Unlike the series hybrid that BAE supplies to bus manufacturers such as Alexander Dennis – where the bus is driven only via its electric motors, while the motor supplements battery charging – its HybriDrive hybrid being tested with Dennis Eagle in an Olympus RCV is a parallel system. Here, the electric motor boosts the diesel performance under load but also acts as a generator, for battery charging, during braking.

As the brakes and steering systems remain conventionally driven, the engine has to be kept running throughout. That said, when pulling away and accelerating, the electric drive contributes up to 70kW (or optionally 110kW) to reduce the demand on the conventional engine. This should result in fuel savings, as well as lower noise, which is always an issue in residential areas. In fact, BAE claims a 15—20% fuel saving from its HybriDrive.

Paul Childs, BAE Systems' business development manager, makes the point that parallel systems are better than series hybrids for RCVs. For example, they allow for high-speed, long distance travel, using the diesel engine, to and from depots and landfill sites – a world apart from the constant stop/start of a city bus.

Further, at 350kg extra for the installation, the parallel hybrid is around half the size and weight of series set-ups, which means that Dennis Eagle's RCV retains its 11-tonne payload. And he suggests that there might be a case for reducing the size of the diesel engine, further improving fuel consumption. "We are confident of achieving payback within the first five years of ownership," states Childs, acknowledging the £30,000 price hike for hybrid truck.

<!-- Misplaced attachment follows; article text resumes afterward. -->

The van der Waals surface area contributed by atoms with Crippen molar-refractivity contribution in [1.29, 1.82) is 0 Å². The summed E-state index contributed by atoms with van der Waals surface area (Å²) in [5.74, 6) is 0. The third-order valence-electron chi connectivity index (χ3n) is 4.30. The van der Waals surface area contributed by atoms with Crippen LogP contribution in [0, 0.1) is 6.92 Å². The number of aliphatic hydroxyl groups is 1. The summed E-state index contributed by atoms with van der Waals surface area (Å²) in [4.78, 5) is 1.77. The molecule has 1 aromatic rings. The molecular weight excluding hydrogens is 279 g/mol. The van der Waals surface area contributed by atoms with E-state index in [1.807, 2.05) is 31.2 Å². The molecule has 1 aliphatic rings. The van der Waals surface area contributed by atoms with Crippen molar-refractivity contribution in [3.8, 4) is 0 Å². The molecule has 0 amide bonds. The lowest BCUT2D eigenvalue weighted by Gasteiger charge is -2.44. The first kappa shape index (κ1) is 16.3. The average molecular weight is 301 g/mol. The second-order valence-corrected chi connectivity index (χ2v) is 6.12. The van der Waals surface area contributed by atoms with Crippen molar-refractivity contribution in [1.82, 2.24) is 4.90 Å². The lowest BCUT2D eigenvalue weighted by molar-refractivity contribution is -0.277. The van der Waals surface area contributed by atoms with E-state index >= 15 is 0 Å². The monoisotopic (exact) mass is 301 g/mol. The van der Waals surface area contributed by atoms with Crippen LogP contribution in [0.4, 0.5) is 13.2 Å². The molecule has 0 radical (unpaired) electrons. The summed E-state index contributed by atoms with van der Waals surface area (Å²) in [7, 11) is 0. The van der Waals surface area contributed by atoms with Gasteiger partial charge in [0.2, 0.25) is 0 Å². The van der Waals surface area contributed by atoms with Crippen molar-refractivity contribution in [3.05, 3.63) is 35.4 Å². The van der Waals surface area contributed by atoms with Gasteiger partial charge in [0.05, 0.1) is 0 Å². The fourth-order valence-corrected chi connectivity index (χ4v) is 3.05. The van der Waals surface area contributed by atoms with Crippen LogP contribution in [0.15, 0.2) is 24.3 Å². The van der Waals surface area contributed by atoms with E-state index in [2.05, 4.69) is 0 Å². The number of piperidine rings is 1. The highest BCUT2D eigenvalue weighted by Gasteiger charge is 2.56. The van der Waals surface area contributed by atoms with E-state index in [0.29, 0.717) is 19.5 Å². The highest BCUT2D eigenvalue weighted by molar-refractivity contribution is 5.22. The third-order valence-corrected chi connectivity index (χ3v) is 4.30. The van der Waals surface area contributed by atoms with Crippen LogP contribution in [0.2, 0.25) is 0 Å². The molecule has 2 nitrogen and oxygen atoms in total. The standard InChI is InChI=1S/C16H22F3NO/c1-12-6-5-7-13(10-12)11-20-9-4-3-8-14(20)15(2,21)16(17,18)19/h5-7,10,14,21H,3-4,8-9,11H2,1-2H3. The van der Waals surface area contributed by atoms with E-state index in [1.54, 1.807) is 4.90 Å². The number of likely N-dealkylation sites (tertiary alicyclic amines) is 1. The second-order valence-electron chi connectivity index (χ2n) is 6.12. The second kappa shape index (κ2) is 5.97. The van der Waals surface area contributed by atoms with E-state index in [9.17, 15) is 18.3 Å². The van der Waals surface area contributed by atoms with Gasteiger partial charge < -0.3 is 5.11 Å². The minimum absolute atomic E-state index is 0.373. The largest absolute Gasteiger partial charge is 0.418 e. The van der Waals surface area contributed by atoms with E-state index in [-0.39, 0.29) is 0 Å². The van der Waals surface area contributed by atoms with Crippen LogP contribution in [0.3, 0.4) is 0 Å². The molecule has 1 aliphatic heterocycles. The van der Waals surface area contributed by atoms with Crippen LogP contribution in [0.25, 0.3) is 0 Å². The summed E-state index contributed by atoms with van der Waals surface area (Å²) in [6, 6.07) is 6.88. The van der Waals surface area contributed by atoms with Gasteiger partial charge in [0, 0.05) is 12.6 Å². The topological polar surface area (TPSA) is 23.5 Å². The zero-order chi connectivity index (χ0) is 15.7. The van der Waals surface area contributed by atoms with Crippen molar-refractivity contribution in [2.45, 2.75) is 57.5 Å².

Dennis Eagle ran its standard diesel RCV with a local council for eight weeks prior to fitting the HybriDrive. This truck will now return to the same council and carry on the same work with the same crews for a further three months, to carefully assess the fuel savings. BAE Systems hopes to have the HybriDrive system in full production by the fourth quarter of 2012, and the company is also looking at construction trucks and delivery vehicle applications, along with RCVs.

Body power
While the Dennis Eagle system, and other s like it, concentrates on saving fuel through the driven wheels, Finnish firm NTM (and its UK arm NTM-GB) has developed a hybrid drive to power the body rather than the chassis. The firm, which specialises in body conversions for waste collection, is using two packs of Lithium-Ion batteries, having tried Nickel Cadmium on earlier models.

The two battery packs are mounted on each side of the body, so there is no negative impact on load space. They do, however, steal around one tonne from the available payload. Nevertheless, NTM has installed its hybrid system on a split body recycling vehicle that will rarely achieve full payload in both compartments.